"The film is an important link back to Britain, and refers to a period of history that is close to many people’s hearts"
John Chaplin, Chair of the Anglo Swedish Society in Gothenburg.
Marking the centenary of the end of the First World War, Peter Jackson (director of The Lord of the Rings trilogy) was given unprecedented access to the Imperial War Museums’ extensive archive, much of it previously unseen. Combining it with audio interviews with servicemen who fought in the conflict he has crafted an extraordinary new film telling the story of life on the front line.
The film will be shown in the UK, as well as other countries around the world. We spoke to the Chair of the Anglo Swedish Society in Gothenburg, John Chaplin, about why he felt it was important for it to be shown in Sweden.
Why it is important to show this film in Sweden?
"Sweden wasn’t an active participant in the Great War, which means that the story of the conflict was – and is - not told in the same way that it might be elsewhere. But neither does the war get the recognition that it does in the rest of Europe. Moreover, although Sweden wasn’t a combatant, it is vital to highlight that it was affected by the war. This was largely due to the trade blockade by Britain’s Royal Navy on neutral countries, which restricted imports and which thereby led to food rationing. Some Swedish people volunteered to join the British, French and American Armies and, at the time, there were popular reports in the press that touched on their experiences.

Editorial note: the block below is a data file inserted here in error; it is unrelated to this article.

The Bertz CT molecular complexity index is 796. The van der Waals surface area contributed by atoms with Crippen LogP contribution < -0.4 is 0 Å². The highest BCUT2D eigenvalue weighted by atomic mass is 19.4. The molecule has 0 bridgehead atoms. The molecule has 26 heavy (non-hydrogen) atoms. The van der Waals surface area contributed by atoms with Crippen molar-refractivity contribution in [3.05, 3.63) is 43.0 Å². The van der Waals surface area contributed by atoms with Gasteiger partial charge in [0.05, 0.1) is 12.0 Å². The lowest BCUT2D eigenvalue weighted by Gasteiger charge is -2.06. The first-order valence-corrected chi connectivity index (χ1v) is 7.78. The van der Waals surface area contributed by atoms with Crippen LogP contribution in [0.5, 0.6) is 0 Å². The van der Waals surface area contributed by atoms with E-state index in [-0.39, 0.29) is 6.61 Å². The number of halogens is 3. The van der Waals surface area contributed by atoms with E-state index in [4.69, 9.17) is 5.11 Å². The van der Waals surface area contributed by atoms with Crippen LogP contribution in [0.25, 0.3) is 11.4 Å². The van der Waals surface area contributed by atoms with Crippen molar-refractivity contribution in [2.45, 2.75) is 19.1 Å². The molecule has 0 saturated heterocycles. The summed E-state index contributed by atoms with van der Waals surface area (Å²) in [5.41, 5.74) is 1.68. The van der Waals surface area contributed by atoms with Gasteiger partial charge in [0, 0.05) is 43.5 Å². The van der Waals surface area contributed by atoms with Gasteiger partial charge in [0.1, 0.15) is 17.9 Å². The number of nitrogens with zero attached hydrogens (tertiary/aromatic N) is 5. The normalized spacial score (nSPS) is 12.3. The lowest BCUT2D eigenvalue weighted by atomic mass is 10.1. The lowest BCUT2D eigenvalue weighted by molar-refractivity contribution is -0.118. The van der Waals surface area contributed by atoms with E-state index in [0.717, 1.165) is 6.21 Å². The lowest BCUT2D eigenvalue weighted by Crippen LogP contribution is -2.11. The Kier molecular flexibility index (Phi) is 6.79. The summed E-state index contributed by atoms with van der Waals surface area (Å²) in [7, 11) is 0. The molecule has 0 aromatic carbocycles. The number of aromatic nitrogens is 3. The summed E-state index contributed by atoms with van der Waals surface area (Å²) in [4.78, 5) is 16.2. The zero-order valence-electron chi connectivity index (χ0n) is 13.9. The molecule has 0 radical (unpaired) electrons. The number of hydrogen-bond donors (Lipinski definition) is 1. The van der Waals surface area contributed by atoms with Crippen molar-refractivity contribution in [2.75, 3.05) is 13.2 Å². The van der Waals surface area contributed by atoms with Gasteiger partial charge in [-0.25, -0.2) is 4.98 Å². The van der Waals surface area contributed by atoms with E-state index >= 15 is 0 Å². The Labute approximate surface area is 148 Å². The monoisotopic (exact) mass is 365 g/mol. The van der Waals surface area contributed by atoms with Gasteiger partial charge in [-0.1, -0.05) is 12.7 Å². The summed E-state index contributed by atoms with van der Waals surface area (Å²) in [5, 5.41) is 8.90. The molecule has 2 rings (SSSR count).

Much of this history is forgotten now. But showing the film in Sweden could raise some debate about those issues and lead to a deeper understanding of that time."
What you hope the students will get from it?
"Film and video from the British Council or other institutions are an important link between Britain and individual English language schools. Film provides a framework for what is important and what should be dealt with after the viewing, it plays an important role in the educational setting. I anticipate that the film will be used as a teaching device to talk about different issues. Larger political and social lessons can be learnt, for example about conflict, courage, and the social and economic circumstances. It is also important in our contemporary society - where media is integrated in our everyday lives - that the students are encouraged to view film with a critical eye.
"It is the subject, as well as the medium and discussion around the subject, which I feel is important. My hope is that the event will be attended by students at film school as well as the Global Studies department at the University of Gothenburg. With any luck, there will be some important topics of debate that come to the fore following the screening."
What does this film offer to members of the Anglo Swedish Society in Gothenburg?
"The film is an important link back to Britain, and refers to a period of history that is close to many people’s hearts. Many feel very deeply about the First World War and several of the Anglo Swedish Society Members have stories concerning relatives who were there.
"We commemorate Remembrance Day each year at the St Andrew’s English Church, and visit the war graves of both the British and Germans who lost their lives and were buried here. These are mostly sailors from the Battle of Jutland, a naval battle fought over two days by Britain's Royal Navy Grand Fleet against the Imperial German Navy's High Seas Fleet. It beggars belief that more than eight thousand British and German servicemen were killed and twenty-five ships were sunk in such a short space of time. Some of the bodies of those killed were washed up on the west cost of Sweden. These people are not forgotten today. The British Legion is active in Gothenburg and there is a very well supported poppy day tradition. So there is a lot of interest, and rightly so."